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Small non-coding RNAs, mammalian cells, and viruses: regulatory interactions?

Yeung ML, Benkirane M, Jeang KT - Retrovirology (2007)

Bottom Line: Recent findings suggest that mammalian cells can use small non-coding RNAs (ncRNA) to regulate physiological viral infections.Here, we comment on several lines of evidence that support this concept.We discuss how viruses may in turn protect, suppress, evade, modulate, or adapt to the host cell's ncRNA regulatory schema.

View Article: PubMed Central - HTML - PubMed

Affiliation: Molecular Virology Section, Laboratory of Molecular Microbiology National Institute of Allergy and Infectious Diseases, National Institutes of Health Bethesda, Maryland 20892-0460, USA. yeungm@mail.nih.gov

ABSTRACT
Recent findings suggest that mammalian cells can use small non-coding RNAs (ncRNA) to regulate physiological viral infections. Here, we comment on several lines of evidence that support this concept. We discuss how viruses may in turn protect, suppress, evade, modulate, or adapt to the host cell's ncRNA regulatory schema.

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Schematic representations of positive and negative regulation mediated through ncRNA-guide sequences. RBPx is to illustrate a negative multi-RNA-binding protein regulatory complex that is tagged by a ncRNA-guide and recruited based on sequence-complementarity to target; while RBPy is to represent a theoretical positive multi-RNA-binding protein complex. PTGS, post-transcriptional gene silencing; TGS, transcriptional gene silencing; CTGS, co-transcriptional gene silencing. Currently, while there are many examples of RBPx, there is yet little published evidence for RBPy.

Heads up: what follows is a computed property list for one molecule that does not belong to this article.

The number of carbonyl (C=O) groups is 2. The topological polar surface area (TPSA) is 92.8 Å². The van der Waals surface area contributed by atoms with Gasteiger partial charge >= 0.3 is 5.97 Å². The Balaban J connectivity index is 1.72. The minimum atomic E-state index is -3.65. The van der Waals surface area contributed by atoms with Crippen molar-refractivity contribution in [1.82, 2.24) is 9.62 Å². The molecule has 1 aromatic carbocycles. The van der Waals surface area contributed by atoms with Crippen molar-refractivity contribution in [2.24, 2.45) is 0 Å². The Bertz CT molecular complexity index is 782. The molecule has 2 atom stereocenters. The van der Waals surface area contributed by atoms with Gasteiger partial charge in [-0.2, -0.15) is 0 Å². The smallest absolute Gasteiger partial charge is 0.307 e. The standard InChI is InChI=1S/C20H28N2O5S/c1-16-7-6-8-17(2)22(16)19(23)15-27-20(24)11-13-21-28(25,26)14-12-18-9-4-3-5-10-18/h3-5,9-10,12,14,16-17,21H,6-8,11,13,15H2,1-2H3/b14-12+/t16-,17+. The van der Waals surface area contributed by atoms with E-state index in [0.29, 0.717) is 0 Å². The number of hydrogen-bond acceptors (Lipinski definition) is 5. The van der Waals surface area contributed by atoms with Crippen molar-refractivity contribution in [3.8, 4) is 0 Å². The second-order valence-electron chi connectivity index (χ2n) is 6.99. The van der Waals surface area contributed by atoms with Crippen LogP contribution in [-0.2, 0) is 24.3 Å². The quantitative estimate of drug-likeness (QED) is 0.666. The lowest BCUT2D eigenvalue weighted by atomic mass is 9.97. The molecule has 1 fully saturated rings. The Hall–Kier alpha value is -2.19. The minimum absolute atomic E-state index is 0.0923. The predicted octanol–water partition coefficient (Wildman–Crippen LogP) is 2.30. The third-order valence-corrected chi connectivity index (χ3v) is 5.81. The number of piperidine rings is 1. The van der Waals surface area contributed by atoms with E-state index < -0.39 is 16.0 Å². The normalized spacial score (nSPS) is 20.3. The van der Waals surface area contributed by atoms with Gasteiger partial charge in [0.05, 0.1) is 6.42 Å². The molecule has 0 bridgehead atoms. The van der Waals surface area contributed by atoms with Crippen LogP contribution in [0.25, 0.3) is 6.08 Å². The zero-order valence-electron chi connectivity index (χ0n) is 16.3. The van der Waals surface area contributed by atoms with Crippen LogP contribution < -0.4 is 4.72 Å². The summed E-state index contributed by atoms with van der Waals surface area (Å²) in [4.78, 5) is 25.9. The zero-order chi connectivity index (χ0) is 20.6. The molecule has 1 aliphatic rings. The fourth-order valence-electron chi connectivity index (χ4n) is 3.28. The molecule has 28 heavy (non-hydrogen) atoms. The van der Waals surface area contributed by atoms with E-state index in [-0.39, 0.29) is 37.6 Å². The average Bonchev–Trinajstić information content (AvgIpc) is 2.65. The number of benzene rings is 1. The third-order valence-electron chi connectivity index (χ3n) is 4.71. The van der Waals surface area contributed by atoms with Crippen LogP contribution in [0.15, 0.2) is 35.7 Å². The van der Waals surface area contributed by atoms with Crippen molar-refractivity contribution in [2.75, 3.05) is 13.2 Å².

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Figure 1: Schematic representations of positive and negative regulation mediated through ncRNA-guide sequences. RBPx is to illustrate a negative multi-RNA-binding protein regulatory complex that is tagged by a ncRNA-guide and recruited based on sequence-complementarity to target; while RBPy is to represent a theoretical positive multi-RNA-binding protein complex. PTGS, post-transcriptional gene silencing; TGS, transcriptional gene silencing; CTGS, co-transcriptional gene silencing. Currently, while there are many examples of RBPx, there is yet little published evidence for RBPy.

Mentions: A key biological process served by small ncRNAs is a phenomenon termed RNA interference (RNAi). Recent reviews have reprised the discovery of RNAi and summarized the current state of knowledge about this process [4,5]. In brief, a central tenet of RNAi posits that small guide RNAs recruit, in a sequence-complementary manner, a multi-protein complex composed in part of RNA-binding proteins to RNA targets. This large multi-protein RNAi complex has been shown to include members of the Argonaute ribonuclease III protein family; and depending on biological context, the complex has been found to effect post-transcriptional gene silencing (PTGS), transcriptional gene silencing (TGS), and/or co-transcriptional gene silencing (CTGS) (Fig. 1, top).